Type the surname you want to research in the Recherche (Search) box and tap the Enter key on your keyboard. That will produce a list of all individuals of that surname who received a deed to land regardless of whether the land was now in Canada or now in the United States. Click on the name you are interested in, and that person’s plot will fill the screen next to the list. The image will be overly zoomed in; use the zoom out button to see where the land is in the Valley. On the image will be a small box. Click on the word “Details.” The representatives of the two governments who surveyed were supposed to get depositions from current occupants claiming possession of a lot. The Canadian ones survived. The American ones have yet to be found and may not have survived. If the plot is on the American side, the “depositions” field in the small box will be empty. If the plot is on the Canadian side, start grinning in delight. The detail is beyond rich.
Here is an example of a deposition which supplies the equivalent of a four-generation title search:
Angelique Martin : I claim land on the River Saint John. Joseph Martin on the upper side and Simon Martin on the lower side. I have been in possession twenty years since my husband’s death. He had possession twenty two years before his death. My husband bought it from his father. He bought it from Louis Mercure. There was a house and barn on it and about forty acres cleared when my husband died. I have lived on it since his death. He left nine children Simon, Basile, Paul, Marguerite, married to Benoni Terriault, Lateque married to Sifroy Michaud, Celeste, married to Louis Albert, and Judique married to Phillipe Violette. Simon has land given to him by his father. Basile and Paul live with me. (Deed Louis Mercure to Simon Martin £10 dated 1st July 1792) [Lots fronting on the River Saint John commencing at the mouth of the Madawaska River and extending downwards, Allotment No. 1, Examination date: 1845. Madawaska Grant Book, page 158. Commissioners’ remark: The examinations relating to this tract as far as Lot no. 72 were taken in the year 1845, except where it is otherwise expressed To recommend a Grant to the widow for life, and then to the heirs except Simon.]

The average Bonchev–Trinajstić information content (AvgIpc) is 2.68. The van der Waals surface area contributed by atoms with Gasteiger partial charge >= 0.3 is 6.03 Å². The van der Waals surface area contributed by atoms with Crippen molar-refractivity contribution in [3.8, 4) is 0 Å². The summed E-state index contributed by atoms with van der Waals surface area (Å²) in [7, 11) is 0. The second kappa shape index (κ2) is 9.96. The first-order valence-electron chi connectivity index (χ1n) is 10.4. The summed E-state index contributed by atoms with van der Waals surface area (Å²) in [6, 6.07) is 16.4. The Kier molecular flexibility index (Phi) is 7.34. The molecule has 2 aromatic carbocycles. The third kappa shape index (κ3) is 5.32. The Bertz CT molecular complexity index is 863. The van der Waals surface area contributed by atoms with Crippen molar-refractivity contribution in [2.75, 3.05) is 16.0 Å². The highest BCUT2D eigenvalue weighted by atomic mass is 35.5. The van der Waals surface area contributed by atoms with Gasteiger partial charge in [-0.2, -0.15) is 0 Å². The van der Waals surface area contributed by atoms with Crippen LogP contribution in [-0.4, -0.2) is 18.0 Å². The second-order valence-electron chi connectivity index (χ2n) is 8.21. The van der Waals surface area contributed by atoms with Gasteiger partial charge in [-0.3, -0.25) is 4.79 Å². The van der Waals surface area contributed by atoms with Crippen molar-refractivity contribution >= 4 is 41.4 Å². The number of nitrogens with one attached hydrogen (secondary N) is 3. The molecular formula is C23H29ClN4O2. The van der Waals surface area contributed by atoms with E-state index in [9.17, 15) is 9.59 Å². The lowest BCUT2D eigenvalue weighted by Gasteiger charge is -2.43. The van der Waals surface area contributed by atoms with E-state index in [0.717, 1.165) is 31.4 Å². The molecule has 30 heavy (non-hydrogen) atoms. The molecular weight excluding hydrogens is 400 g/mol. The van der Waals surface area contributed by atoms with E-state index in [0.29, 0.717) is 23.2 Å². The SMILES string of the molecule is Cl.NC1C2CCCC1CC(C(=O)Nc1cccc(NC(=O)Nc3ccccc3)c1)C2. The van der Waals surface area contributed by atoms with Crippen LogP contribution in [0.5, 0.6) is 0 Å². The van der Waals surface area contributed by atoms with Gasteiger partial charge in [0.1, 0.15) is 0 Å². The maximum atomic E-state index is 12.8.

By clicking on the small gold star below the box, you can make the box disappear or return. Note where the house was located in the mid-1840s. The road on the map is likely where the old Rue Principal (Main Street) is today. By going to the map of the 1792 grants, you can see Louis Mercure’s plot (then no. 37) straddling the Iriquois River in what is today Madawaska County, New Brunswick. By going to the Crown Land Grant Map for the area, you can see the same lot (now no. 34) superimposed on a topo map showing today’s roads.
The first thing this deposition does is supply the chain of ownership—the title search, if you will—over the pevious 52 years: Louis Mercure to Simon Martin to son [Simon] Martin to wife Angélique [Cyr] and to their son Simon. By culling Martin entries in the parish register for Saint Basile (available on microfilm via inter-library loan from the Provincial Archives of New Brunswick and digitally in the “Acadia, Canada, Vital and Church Records” database in the Drouin Collection on Ancestry.com), you can get the baptisms (births), marriages, and burials (deaths) for each of those generations. By going to the Services New Brunswick office in Edmundston, descendants will be able to track the sales of that lot and its owners to the present day from the deed granted occupants following the Webster-Ashburton Treaty of 1842. Note the date that Simon Martin, youngest son of Jean-Baptiste Martin and Marie Brun, purchased the land from Louis Mercure. Descendants now have an estimate of when he moved his family up to the Madawaska Settlement from Central Kingsclear further down the Saint John River.
The second thing this deposition does is establish who still has inheritance rights upon Angélique’s death. The deposition amounts to a pre-probate listing of heirs. Note the last sentence of the record, listing the commissioners’ recommendation in accord with inheritance law of the time.